Science and Early Childhood

Early Nutrition

In early childhood settings, learning about science happens every day. Children’s natural curiosity leads young minds into wondering, exploring and learning opportunities. When educators show excitement and support in children’s ideas and query, a scientific journey starts developing effortlessly.

  • When children get involved in gardening activities they learn how to care and nurture.
  • Children learn many life skills when caring for animals, therefore pets are a wonderful source for science skills.
  • Developing an understanding of their bodies provides opportunities to explore and learn about themselves during daily routines.
  • Riding a bike, children of all ages can investigate the movements of objects and learn about forces and so on …

At Piptree Sunnybank Hills, we asked all our lead educators to provide a wide range of science activities during National Science Week (12-20.8.2017). Children and educators together observe, ask questions, research and solve problems, investigate, interpret and develop science skills. It is important to incorporate intentional teaching into everyday practices. Intentional teaching encourages children to explore through open-ended materials and teach children about the basic concept of science and its terminology with specific science goals in mind. Educators’ role is to positively encourage participation in science experiences and demonstrate an interest in connecting with children’s excitement by providing scientific resources and materials for further investigation.

Here are some science projects and activities children and educators were involved in the last couple of weeks at our service:

  • Pips (6 weeks-2y) – Experienced cause and effect by providing a range of equipment that can move. Little Kiavash was very keen and willing to learn about forces and movements.
  • Sprouts 1 (15 months-2y) – We set up music instruments for children to engage in learning how to make sounds. We did this by teaching them how to bang on the drums, strum the guitar and play the xylophone. Toddlers like to listen as well as play the instruments themselves. They enjoyed this activity. They will often start singing to themselves while they are involved in other play activities. Songs and playing instruments are good forms of self-expression; it encourages imaginative substitution through pretend play and dramatic play.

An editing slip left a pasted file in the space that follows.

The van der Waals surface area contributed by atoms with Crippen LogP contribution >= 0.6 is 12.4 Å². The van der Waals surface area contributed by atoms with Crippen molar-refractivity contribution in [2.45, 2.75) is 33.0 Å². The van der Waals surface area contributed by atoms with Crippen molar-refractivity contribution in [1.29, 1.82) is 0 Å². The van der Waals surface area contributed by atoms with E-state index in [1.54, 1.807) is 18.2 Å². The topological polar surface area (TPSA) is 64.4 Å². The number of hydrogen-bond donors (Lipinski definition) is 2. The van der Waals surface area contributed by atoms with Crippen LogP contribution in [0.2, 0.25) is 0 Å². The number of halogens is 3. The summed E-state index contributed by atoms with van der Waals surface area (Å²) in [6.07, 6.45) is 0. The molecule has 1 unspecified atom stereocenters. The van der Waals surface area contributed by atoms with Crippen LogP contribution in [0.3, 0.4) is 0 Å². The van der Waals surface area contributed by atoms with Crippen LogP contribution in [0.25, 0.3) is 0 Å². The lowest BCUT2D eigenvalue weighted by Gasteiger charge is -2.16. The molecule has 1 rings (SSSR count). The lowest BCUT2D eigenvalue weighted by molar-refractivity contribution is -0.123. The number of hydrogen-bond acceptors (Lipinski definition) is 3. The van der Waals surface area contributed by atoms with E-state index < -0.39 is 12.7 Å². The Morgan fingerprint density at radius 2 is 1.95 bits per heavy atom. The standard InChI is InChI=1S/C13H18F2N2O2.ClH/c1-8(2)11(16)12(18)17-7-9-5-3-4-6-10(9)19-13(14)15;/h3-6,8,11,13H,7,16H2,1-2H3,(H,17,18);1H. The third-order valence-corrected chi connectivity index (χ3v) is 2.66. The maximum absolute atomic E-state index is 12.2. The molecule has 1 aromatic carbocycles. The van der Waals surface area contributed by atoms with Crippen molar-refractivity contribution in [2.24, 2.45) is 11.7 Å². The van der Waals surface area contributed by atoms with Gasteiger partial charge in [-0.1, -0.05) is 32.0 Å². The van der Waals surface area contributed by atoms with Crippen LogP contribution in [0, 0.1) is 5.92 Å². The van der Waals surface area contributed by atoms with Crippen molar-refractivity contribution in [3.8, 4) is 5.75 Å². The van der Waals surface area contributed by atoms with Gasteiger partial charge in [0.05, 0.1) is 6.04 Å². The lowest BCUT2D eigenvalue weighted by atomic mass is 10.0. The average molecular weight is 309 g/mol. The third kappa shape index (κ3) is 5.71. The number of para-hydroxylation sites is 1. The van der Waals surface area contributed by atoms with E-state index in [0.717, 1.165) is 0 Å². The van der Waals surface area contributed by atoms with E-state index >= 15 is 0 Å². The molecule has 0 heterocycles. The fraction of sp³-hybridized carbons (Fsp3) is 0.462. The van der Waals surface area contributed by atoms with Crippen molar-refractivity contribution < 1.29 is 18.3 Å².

• Sprouts 2 (15 months – 2y) – Toddlers were engaged in a “sensory blocks” activity at the table. During this activity, some of the children might prefer to shake the block around whilst looking inside whereas some children might prefer to just simply look at the colourful materials inside of the block. All of the children loved being a part of this development activity and they all happily participated.
  • Buds (2-3y) – Children were offered cups of different substances and opportunities to use their senses – sight, taste, smell hearing and touch. They developed a deeper understanding of different and same by exploring it through play. Making strawberry jelly children in Blossom 1 (3-4) Room were involved in the process of measuring and mixing. They observed the chemical change in texture and liquid turning into a solid mass. Cooking experiences are enjoyable, tasty and meaningful and provide opportunities for discussions.
  • Blossom 2 (3-5y) – We provided mirrors for children to explore their facial features and paper and pencils for drawing. Children were looking at their teeth and exploring themselves in the mirror. They were talking about facial expressions, who is funny, and who looks happy. Children were developing knowledge about self-identities and self-awareness.
  • Poppies (4-5y) – Children experimented with water and its change with high temperature. What happens to water when it boils? What is that coming out the kettle? What happens when we have a bath or shower? Does the window or shower fog up? Where does the steam go? The children learned about vapour, condensation, evaporation. We experimented with boiling water, The children noticed the steam and we captured some in a mirror where we could quickly draw something on it before it turned into droplets.

 

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